I have been ruminating lately on the way it began, specifically those nights at the house in Albuquerque. There in the dark, hour upon hour, we peeled layers off each others being until we were both unburdened and empty.
I’d never before met my equal. It was terrifying – and irritating, and exhilarating, and exhausting – to have my own tricks used against me. I hated that he saw through me so easily; he hated I could outmaneuver him. We couldn’t fool each other, so we eventually accepted a kind of comfortable detente.
Other people, though … well, they’ve always been fair game.
He began to open people before the cafe table as he opened bottles, not delicately, not gradually, but uncorking them, hurling direct questions at them like javelins, assaulting them with naked curiosity.
A secret, an evasion, a shrinking, drove him to repeat his thrusts like one hard of hearing: what did you say?
No secrets! No mystifications allowed! Spill open! Give yourself publicly like those fanatics who confess to the community.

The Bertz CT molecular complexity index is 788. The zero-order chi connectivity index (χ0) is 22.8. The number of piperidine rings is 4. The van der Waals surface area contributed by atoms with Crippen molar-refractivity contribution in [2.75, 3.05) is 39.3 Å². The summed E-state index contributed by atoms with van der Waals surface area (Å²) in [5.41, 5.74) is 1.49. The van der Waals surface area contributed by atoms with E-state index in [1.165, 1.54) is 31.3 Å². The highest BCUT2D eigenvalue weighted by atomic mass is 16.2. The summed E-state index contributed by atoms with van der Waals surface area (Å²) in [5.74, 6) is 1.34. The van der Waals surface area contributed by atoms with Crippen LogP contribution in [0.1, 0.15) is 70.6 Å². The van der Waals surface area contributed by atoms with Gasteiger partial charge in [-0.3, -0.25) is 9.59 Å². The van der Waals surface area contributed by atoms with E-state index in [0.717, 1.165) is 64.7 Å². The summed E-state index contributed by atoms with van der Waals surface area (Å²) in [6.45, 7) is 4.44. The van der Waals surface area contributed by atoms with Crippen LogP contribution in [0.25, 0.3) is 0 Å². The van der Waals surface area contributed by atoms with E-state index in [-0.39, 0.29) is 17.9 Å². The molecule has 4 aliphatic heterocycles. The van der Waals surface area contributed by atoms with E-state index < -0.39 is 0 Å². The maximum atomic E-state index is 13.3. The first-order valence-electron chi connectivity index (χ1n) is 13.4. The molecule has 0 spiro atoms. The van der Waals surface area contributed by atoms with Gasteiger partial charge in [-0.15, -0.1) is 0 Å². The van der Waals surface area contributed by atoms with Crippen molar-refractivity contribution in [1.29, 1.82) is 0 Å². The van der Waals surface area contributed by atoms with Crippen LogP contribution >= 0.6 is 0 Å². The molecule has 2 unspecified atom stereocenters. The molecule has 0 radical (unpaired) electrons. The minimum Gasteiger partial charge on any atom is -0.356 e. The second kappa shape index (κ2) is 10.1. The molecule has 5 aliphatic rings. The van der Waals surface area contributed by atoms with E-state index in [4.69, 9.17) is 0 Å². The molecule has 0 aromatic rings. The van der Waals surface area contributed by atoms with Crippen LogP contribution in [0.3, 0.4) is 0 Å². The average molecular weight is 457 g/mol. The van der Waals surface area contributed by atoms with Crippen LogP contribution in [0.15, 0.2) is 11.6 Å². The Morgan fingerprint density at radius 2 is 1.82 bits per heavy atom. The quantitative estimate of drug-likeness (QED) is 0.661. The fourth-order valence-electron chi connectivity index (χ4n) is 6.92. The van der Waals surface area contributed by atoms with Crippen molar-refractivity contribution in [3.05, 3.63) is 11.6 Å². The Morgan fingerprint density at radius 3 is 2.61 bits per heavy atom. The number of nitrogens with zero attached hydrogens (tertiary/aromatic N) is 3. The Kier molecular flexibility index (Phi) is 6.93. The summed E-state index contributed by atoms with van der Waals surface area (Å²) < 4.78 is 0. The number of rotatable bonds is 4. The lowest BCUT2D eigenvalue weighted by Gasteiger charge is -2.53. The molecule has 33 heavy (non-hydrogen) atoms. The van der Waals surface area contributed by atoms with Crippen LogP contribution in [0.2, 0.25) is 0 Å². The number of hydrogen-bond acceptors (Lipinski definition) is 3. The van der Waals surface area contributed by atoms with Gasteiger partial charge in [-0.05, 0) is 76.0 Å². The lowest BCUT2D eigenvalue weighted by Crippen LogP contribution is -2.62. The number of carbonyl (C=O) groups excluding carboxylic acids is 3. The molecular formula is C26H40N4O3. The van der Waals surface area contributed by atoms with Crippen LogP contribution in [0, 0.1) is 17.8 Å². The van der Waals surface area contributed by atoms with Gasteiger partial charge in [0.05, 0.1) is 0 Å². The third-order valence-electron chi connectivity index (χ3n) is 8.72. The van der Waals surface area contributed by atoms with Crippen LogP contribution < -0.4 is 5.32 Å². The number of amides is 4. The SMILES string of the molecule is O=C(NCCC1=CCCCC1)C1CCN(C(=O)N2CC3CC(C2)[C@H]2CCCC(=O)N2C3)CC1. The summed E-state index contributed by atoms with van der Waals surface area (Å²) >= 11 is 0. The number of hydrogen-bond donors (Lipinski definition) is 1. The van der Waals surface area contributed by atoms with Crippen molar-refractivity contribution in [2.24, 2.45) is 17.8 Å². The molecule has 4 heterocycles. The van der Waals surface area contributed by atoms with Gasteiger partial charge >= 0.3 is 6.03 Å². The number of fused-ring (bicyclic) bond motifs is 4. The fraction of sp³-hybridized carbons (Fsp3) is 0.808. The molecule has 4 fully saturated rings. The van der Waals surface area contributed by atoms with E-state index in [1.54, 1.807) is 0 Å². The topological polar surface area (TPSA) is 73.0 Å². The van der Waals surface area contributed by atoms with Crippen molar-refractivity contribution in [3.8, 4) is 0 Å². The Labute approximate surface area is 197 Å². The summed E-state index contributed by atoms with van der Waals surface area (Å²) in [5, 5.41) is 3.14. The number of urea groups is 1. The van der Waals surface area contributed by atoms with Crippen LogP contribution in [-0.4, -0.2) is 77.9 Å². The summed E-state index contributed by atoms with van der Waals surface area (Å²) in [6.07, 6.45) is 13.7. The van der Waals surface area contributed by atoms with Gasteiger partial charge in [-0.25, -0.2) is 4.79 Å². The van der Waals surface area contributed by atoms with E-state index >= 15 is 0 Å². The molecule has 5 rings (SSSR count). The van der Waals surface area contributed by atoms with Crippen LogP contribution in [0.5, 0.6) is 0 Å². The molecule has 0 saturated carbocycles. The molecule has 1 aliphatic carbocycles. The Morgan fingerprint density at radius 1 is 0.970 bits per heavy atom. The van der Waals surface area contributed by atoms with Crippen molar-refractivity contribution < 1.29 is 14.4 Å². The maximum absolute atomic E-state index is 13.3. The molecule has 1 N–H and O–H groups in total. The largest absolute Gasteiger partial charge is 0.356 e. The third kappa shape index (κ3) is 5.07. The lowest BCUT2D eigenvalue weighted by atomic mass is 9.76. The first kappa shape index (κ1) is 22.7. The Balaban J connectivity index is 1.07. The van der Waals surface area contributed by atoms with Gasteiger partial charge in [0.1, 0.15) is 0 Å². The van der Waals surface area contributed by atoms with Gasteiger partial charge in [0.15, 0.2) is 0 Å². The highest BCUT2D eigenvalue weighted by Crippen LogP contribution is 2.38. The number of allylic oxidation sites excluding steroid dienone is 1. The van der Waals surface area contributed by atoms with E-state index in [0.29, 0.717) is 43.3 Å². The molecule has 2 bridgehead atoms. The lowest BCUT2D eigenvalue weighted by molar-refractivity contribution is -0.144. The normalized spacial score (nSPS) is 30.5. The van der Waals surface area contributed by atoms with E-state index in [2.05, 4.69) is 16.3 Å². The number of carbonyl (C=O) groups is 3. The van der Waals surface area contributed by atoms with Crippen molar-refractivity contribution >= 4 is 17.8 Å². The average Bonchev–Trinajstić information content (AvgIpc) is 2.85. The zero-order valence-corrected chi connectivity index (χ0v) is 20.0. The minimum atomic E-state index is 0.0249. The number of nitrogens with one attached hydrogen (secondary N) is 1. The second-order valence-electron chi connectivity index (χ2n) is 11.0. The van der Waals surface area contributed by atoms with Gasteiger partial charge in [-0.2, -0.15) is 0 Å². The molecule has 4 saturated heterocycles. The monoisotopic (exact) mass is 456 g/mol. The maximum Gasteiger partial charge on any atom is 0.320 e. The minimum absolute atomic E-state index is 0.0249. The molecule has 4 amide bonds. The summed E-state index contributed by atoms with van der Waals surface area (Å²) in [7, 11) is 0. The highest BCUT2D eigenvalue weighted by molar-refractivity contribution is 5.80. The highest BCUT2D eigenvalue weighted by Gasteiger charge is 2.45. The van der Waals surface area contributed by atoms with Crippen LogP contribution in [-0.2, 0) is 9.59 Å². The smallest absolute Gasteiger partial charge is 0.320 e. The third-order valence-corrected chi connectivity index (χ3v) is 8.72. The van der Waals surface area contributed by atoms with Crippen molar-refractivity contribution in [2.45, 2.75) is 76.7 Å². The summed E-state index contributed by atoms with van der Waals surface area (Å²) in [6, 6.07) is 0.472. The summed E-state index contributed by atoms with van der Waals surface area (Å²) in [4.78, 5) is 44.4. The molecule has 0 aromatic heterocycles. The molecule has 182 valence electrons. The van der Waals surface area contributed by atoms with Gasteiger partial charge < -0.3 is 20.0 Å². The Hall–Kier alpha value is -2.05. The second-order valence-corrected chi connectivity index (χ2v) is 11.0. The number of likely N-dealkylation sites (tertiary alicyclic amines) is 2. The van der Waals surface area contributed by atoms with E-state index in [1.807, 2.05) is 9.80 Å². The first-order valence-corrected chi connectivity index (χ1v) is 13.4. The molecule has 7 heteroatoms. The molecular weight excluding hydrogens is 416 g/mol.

He hated withdrawals, shells, veils. They aroused the barbarian in him, the violater of cities, the sacker and invader.
Dive from any place whatever!
With large savage scissors he cut off all the moorings. Cut off responsibilities, families, shelters. He sent every one of them towards the open sea, into chaos, into poverty into solitude into storms.
At first they bounced safely on the buoyant mattress of his enthusiasms. [He] became gayer and gayer as his timid passengers embarked on unfamiliar and tumultuous seas.
Some felt relieved to have been violated. There was no other way to open their beings. They were glad to have been done violence to as secrets have a way of corroding their containers. Others felt ravaged like invaded countries, felt hopelessly exhibited and ashamed of this lesser aspect of themselves.
As soon as [he] had emptied the person, and the bottle, of all it contained, down to the sediments, he was satiated.
Come, said [he], display the worst in yourself. To laugh it is necessary to present a charade of our diminished states. To face the natural man, and the charm of his defects. Come, said [he], let us share our flaws together. I do not believe in heroes. I believe in the natural man.
~ Anais Nin, Children of the Albatross
If you trust me, I will destroy you. If you trust me, I will help you rebuild. If you trust me, one day you’ll learn to do the same. If you trust me, you may even get a chance at destroying me.
It’s been a long time since I met my match.
Find me a find, catch me a catch.